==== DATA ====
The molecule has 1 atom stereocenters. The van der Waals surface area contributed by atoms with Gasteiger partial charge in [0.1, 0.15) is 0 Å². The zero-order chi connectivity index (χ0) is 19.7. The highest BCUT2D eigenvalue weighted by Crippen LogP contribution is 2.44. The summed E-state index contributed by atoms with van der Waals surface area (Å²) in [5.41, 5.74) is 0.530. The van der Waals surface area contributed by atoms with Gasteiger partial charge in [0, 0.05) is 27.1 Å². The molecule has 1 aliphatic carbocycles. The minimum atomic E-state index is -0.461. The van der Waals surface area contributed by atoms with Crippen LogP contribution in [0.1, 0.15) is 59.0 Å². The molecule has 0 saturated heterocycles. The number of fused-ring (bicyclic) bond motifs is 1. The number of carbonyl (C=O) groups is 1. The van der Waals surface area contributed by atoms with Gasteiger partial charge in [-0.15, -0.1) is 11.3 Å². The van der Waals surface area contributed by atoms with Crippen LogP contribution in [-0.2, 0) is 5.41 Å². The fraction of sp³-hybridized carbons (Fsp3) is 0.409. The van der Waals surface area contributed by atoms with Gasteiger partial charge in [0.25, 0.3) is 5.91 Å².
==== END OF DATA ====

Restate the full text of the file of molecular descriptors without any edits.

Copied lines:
The molecule has 1 atom stereocenters. The van der Waals surface area contributed by atoms with Gasteiger partial charge in [0.1, 0.15) is 0 Å². The zero-order chi connectivity index (χ0) is 19.7. The highest BCUT2D eigenvalue weighted by Crippen LogP contribution is 2.44. The summed E-state index contributed by atoms with van der Waals surface area (Å²) in [5.41, 5.74) is 0.530. The van der Waals surface area contributed by atoms with Gasteiger partial charge in [0, 0.05) is 27.1 Å². The molecule has 1 aliphatic carbocycles. The minimum atomic E-state index is -0.461. The van der Waals surface area contributed by atoms with Crippen LogP contribution in [0.1, 0.15) is 59.0 Å². The molecule has 0 saturated heterocycles. The number of fused-ring (bicyclic) bond motifs is 1. The number of carbonyl (C=O) groups is 1. The van der Waals surface area contributed by atoms with Gasteiger partial charge in [-0.15, -0.1) is 11.3 Å². The van der Waals surface area contributed by atoms with Crippen LogP contribution in [-0.2, 0) is 5.41 Å². The fraction of sp³-hybridized carbons (Fsp3) is 0.409. The van der Waals surface area contributed by atoms with Gasteiger partial charge in [0.25, 0.3) is 5.91 Å².